Calling the attention of the UK Intellectual Property Office: what were you thinking?
In a Reddit post, u/AlarmingAdhesiveness posted a bleeped out letter threatening the user’s Etsy store for selling items bearing “the Bitcoin trademark,” which the sender states is owned by their client. This is baffling because Bitcoin and its logo are public domain.
True enough, a search of the trade mark number on the UK’s official Intellectual Property Office website turned up a registration for the term “Bitcoin,” along with a ridiculously long list of practically every apparel, food item, drink, and whatever else the people at A.B.C. IPHOLDINGS SOUTH WEST LLC could think of. See “List of Goods” section of the trade mark registry.
Apart from Bitcoin, A.B.C. IPHOLDINGS SOUTH WEST LLC also trademarked “Westworld” in March this year, two years after the launch of the Westworld series, a modern series version of the 1973 HBO film.
According to a report by Crypto Disrupt, they did a little more digging and found that the trade marks were owned by a Norwegian man named Kjell Halvor Landverk—whose presumably self-written Wikipedia page “may not meet Wikipedia’s notability guideline for biographies,” as Wikipedia’s disclaimer states.
“This article contains content that is written like an advertisement,” Wikipedia flagged a warning on Landverk’s page—the existence of which is questionable in itself as these pages are usually reserved for actually relevant or well-known personalities. And most have never heard of Landverk until today.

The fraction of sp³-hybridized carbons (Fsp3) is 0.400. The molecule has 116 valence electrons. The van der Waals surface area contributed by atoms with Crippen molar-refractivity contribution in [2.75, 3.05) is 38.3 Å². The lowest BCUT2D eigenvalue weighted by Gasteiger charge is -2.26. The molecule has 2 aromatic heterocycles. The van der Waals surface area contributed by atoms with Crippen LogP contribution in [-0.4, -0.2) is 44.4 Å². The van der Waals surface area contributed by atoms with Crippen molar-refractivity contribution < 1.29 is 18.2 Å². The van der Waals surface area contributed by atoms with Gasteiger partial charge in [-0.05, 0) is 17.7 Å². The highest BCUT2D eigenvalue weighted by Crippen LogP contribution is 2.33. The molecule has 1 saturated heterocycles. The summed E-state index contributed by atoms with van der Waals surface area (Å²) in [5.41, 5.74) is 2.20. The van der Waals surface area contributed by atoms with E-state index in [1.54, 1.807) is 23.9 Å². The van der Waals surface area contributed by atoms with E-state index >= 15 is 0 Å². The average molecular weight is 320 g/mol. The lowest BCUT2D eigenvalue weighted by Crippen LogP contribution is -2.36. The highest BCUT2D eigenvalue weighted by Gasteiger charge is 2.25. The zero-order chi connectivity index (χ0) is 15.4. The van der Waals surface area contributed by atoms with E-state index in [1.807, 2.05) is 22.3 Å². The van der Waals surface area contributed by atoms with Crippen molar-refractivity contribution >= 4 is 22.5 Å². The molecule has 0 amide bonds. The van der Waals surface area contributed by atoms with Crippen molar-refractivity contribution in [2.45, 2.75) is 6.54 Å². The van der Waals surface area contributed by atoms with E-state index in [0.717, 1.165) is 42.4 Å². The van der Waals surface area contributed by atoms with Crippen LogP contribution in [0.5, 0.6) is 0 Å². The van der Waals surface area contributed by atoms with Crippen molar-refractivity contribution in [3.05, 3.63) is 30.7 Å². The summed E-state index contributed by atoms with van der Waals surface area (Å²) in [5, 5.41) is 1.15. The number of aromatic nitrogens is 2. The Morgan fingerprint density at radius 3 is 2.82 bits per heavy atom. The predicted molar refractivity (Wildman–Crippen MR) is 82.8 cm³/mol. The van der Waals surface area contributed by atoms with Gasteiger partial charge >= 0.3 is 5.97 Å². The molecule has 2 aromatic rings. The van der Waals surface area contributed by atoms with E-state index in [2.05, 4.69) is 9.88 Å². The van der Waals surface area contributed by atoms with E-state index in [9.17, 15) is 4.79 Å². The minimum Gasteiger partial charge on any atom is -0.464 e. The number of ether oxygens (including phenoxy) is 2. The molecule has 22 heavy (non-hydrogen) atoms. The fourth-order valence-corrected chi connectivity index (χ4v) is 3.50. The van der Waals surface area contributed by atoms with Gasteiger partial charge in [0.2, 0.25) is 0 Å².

Ultimately, Landverk—or anyone in the world—has no viable claim over the term “Bitcoin,” as it is a public, open-source technology. Some have pointed out that this is similar to someone trademarking the words “dollar,” “Internet,” and other generic terms and therefore, the trademark is unenforceable.
But while it has been a common thing to see random people on the web trying to take ownership of Bitcoin domains and other well-known terms in an attempt to exploit something they did not make, the biggest question here is: what was the UK Intellectual Property Office thinking? It’s not like Bitcoin hasn’t made the news over the past nine years, right?
Anyhow, this “trademark” is obviously void and subject to invalidation and inevitable deletion, just like Landverk’s self-promoting Wikipedia page.
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